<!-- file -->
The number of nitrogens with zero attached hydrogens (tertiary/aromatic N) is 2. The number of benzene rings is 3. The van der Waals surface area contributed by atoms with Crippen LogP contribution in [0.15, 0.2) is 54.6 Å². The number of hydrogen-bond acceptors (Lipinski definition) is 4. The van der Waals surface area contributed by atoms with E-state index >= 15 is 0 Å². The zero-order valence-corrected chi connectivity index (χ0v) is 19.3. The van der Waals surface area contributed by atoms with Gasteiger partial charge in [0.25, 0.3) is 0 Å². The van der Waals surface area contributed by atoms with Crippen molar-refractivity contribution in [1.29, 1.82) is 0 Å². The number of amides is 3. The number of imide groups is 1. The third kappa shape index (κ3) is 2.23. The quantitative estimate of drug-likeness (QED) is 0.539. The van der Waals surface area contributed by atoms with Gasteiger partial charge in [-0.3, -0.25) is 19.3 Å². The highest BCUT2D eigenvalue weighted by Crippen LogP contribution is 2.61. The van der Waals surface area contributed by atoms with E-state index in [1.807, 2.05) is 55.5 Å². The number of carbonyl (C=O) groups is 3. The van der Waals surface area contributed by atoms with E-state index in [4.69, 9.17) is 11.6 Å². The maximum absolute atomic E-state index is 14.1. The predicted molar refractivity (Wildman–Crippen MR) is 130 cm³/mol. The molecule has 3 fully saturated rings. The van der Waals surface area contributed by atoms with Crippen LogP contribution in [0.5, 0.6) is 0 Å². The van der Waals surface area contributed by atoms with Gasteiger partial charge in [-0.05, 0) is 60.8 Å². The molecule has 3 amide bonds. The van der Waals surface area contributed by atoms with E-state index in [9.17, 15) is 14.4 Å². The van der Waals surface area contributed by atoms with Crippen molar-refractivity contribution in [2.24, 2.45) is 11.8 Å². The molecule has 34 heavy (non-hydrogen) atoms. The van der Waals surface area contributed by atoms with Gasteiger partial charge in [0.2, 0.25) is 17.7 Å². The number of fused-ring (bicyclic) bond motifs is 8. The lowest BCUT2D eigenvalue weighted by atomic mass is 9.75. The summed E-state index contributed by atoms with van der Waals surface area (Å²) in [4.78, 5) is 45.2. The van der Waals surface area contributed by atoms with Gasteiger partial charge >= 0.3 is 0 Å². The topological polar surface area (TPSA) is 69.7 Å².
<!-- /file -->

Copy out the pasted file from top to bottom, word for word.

The number of nitrogens with zero attached hydrogens (tertiary/aromatic N) is 2. The number of benzene rings is 3. The van der Waals surface area contributed by atoms with Crippen LogP contribution in [0.15, 0.2) is 54.6 Å². The number of hydrogen-bond acceptors (Lipinski definition) is 4. The van der Waals surface area contributed by atoms with E-state index >= 15 is 0 Å². The zero-order valence-corrected chi connectivity index (χ0v) is 19.3. The van der Waals surface area contributed by atoms with Gasteiger partial charge in [0.25, 0.3) is 0 Å². The van der Waals surface area contributed by atoms with Crippen molar-refractivity contribution in [1.29, 1.82) is 0 Å². The number of amides is 3. The number of imide groups is 1. The third kappa shape index (κ3) is 2.23. The quantitative estimate of drug-likeness (QED) is 0.539. The van der Waals surface area contributed by atoms with Gasteiger partial charge in [-0.3, -0.25) is 19.3 Å². The highest BCUT2D eigenvalue weighted by Crippen LogP contribution is 2.61. The van der Waals surface area contributed by atoms with E-state index in [1.807, 2.05) is 55.5 Å². The number of carbonyl (C=O) groups is 3. The van der Waals surface area contributed by atoms with E-state index in [4.69, 9.17) is 11.6 Å². The maximum absolute atomic E-state index is 14.1. The predicted molar refractivity (Wildman–Crippen MR) is 130 cm³/mol. The molecule has 3 fully saturated rings. The van der Waals surface area contributed by atoms with Crippen LogP contribution in [0.5, 0.6) is 0 Å². The van der Waals surface area contributed by atoms with Gasteiger partial charge in [-0.05, 0) is 60.8 Å². The molecule has 3 amide bonds. The van der Waals surface area contributed by atoms with E-state index in [9.17, 15) is 14.4 Å². The van der Waals surface area contributed by atoms with Crippen molar-refractivity contribution in [2.24, 2.45) is 11.8 Å². The molecule has 34 heavy (non-hydrogen) atoms. The van der Waals surface area contributed by atoms with Gasteiger partial charge in [0.2, 0.25) is 17.7 Å². The number of fused-ring (bicyclic) bond motifs is 8. The lowest BCUT2D eigenvalue weighted by atomic mass is 9.75. The summed E-state index contributed by atoms with van der Waals surface area (Å²) in [4.78, 5) is 45.2. The van der Waals surface area contributed by atoms with Gasteiger partial charge >= 0.3 is 0 Å². The topological polar surface area (TPSA) is 69.7 Å².